My mother-Lois McIntyre was born 4/29/1933 in Grand Forks
Roland and Lois were married 3/9/1957 

This picture of Mom and Dad was taken  in 1986-
a couple years before Mom died from an inoperable brain tumor.

Mom left us on August 7,1988, but not before firmly establishing her families' reputation.
Mom  made other people better people. Then left that job to us. It is not an easy job. In fact it is rather difficult to raise others expectations of themselves and to shine the light on their own possibilities without crushing them with the enormity of the task at the same time. But despite the constant availability of fear and uncertainty the world has to offer-we continue to attempt to do as she did-find a way to make it a better place.

Dana, Larry and Roland Young
Owners of TelproInc.
Roland Young's Original Patent to the PanelLift
Subsequent patents issued  to the company.
The newest products from the engineering department.
Dick Young Sr., Dave Young ,and Rol Young
August 2005.
Dick Young Sr.,
August 2005.

A true Master Machinist.

Note the block and tackle fabricated by Uncle Dick
Through the years Dad and Dick have designed and fabricated literally thousands of jigs, dies and parts. These abilities can be found in large and small scale items.
Here is a small set of pieces made by my Dad-Note the fully functional Peanut Grinder and adjustable wrench. Those were gifts he made one year for Grampa. That same year Dick made a fully functional miniature block and tackle-like the one he made in the picture above but the same size as the
wrench Dad made.
Rolly Young
August 2005.
Rolly at ARCO (late 1950's?)
Alan-U of Mich Machine Shop @2007
We all have the same barber!
It is my personal belief that we each have a  creative element "wired" into us from birth. That creative element can be expressed in an incredible number of ways.
The ego is a constant fiend (no I didn't misspell "friend") that must be squelched while at the same time the innate creative urge is nurtured and encouraged---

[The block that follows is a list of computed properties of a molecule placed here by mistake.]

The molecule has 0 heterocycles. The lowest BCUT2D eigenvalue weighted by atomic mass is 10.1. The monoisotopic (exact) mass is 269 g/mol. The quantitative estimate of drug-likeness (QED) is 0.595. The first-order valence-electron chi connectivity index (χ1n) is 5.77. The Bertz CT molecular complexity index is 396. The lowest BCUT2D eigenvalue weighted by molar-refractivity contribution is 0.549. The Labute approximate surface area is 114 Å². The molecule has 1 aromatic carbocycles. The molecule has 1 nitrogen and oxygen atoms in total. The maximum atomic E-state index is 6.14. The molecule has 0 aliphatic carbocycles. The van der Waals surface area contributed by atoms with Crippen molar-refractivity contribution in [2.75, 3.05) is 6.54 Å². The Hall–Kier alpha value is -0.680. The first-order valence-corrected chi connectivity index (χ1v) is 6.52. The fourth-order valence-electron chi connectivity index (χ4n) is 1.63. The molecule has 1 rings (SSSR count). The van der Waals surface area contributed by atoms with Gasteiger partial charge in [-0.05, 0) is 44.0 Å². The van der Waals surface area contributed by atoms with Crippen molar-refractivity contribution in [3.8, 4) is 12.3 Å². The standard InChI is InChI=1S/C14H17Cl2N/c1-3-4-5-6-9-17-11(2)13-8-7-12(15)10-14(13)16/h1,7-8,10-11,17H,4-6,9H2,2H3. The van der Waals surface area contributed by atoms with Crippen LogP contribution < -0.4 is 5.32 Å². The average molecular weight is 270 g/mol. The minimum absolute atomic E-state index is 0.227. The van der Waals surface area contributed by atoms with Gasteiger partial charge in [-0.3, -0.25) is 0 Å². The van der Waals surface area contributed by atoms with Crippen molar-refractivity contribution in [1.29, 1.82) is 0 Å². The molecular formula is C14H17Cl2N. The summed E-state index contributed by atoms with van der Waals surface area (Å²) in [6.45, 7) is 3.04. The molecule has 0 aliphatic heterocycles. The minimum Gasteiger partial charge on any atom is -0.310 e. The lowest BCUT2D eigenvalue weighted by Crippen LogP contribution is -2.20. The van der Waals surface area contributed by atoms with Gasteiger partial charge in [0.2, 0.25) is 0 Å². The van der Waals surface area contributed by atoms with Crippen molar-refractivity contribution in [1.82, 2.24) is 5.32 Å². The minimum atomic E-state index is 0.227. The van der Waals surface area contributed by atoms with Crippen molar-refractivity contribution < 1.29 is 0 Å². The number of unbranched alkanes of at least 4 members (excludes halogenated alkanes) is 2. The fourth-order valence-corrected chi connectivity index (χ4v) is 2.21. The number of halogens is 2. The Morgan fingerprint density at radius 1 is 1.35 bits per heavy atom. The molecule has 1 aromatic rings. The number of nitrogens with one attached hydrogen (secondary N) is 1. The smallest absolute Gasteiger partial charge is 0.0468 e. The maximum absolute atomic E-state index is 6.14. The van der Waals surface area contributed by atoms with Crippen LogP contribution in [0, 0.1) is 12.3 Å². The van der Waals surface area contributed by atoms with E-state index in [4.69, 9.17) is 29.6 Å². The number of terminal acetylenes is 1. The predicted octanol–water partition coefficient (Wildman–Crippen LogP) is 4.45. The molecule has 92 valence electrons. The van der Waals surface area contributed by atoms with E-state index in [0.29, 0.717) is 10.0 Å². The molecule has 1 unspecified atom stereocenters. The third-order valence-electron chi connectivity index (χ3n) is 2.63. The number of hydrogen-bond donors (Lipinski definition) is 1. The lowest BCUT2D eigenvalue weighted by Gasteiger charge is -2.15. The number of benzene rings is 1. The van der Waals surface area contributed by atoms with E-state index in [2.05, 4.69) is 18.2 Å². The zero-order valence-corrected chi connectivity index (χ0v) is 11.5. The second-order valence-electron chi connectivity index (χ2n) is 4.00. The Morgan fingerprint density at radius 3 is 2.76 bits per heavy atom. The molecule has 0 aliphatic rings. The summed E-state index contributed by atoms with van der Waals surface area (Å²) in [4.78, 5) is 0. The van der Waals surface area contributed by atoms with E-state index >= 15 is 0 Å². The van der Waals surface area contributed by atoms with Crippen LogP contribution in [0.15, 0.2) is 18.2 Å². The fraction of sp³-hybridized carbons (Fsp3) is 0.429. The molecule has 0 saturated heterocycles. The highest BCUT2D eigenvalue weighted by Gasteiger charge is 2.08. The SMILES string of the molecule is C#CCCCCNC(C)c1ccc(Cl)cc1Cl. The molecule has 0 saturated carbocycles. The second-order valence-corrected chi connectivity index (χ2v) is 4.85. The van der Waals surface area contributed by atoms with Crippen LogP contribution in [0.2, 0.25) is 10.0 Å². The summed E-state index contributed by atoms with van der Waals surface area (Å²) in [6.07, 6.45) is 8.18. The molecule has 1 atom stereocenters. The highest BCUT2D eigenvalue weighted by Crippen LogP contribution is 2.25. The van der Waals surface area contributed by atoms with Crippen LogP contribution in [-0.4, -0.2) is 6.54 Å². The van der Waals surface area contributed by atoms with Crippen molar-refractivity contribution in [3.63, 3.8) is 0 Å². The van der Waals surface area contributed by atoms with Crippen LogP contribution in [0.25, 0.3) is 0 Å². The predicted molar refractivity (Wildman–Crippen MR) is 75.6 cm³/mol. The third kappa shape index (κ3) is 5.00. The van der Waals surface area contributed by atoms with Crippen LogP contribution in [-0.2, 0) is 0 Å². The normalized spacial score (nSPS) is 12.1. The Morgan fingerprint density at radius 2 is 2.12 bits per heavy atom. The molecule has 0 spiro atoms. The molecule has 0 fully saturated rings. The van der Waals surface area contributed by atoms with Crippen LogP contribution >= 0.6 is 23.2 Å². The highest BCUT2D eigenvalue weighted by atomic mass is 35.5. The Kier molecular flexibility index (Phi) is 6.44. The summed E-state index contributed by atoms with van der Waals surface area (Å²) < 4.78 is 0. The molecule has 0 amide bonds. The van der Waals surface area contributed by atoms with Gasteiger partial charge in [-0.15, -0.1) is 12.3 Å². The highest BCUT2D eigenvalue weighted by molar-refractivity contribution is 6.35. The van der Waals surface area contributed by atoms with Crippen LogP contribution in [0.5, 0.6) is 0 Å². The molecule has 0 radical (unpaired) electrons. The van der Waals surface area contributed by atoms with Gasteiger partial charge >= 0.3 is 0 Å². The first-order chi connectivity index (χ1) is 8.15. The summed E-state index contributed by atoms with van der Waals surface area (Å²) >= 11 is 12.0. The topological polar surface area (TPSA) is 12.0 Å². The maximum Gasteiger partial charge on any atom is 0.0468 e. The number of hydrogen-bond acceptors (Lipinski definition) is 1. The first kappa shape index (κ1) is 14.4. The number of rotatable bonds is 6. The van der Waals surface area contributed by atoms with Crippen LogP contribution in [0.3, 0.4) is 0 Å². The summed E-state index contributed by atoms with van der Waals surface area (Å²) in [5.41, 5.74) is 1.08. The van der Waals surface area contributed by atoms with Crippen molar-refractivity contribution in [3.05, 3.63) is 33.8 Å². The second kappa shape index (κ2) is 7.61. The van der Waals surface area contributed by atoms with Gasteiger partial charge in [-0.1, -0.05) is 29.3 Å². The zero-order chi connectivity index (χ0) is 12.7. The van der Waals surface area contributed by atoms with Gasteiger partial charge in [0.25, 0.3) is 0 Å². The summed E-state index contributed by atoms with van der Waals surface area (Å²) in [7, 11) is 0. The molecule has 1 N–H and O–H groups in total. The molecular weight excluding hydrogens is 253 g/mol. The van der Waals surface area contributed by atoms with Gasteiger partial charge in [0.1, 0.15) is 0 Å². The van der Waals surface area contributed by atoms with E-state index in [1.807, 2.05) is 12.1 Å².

a difficult balancing act that I know I too often misappropriate. 
Even so I think the desire to create is a natural and universal human characteristic that is
most easily explained in these five steps:
and found in this series of scriptures.

HAPPY THANKSGIVING from "YOUNGS" near and far.

For some odd reason I woke up about at about 2:30 one recent morning and could not get back to sleep. So I did what any woodworker/furniture maker would do. I started to count the pieces of furniture I've made over the last 12 years. I go back 12 years as a starting point because that's about when I first made a piece of furniture that looked like a piece of furniture...and still does.  by 5:00 am I began to drift back to sleep after having counted up to 81 pieces of furniture.  Later that morning I decided to start a spread sheet and actually try to number and order them. Not all these pieces are/were of a quality that I'd want on my web page but my criteria to make the list is that I had to start and complete the piece and it had to function in some location for at least a couple of months.-A fairly loose criteria I suppose but I knew the pieces did not have to be commissioned. I'll probably break down those too. My list is currently at 129 finished pieces. While I know I won't be able to date most of them closer than a year or so, I think I have them in fairly accurate chronological order. Here is OPUS 100
A Large Wall to Wall Bookcase from September 2006

If I've made a piece for you and you'd like to know what "OPUS" number it landed on-send me an e-mail and I'll look it up.   
Anyway 126 pieces over 12 years averages out to just over ten pieces per year, or .875 piece(s) per month..... Now I'm tired....
Sleeping  or NOT and Creativity
The Ypsilanti Youngs
October 2008
Woodward Woodworks
Custom Fine Furniture by Alan Young

114 Woodward Ypsilanti, Michigan 48197
734 218-5803
@2008 alan young

Steve Spiro
Herbert Young was a mathematical wiz and when he wasn't at work in the Mill he could be found in his small garage workshop tuning out sweet clever pieces like the chess board below.
This is a three generation piece. My dad made the walnut footstool.  His dad (my Grampa Young) made the walnut and maple chess board, and I turned the chess pieces from broom poles when I was about 20.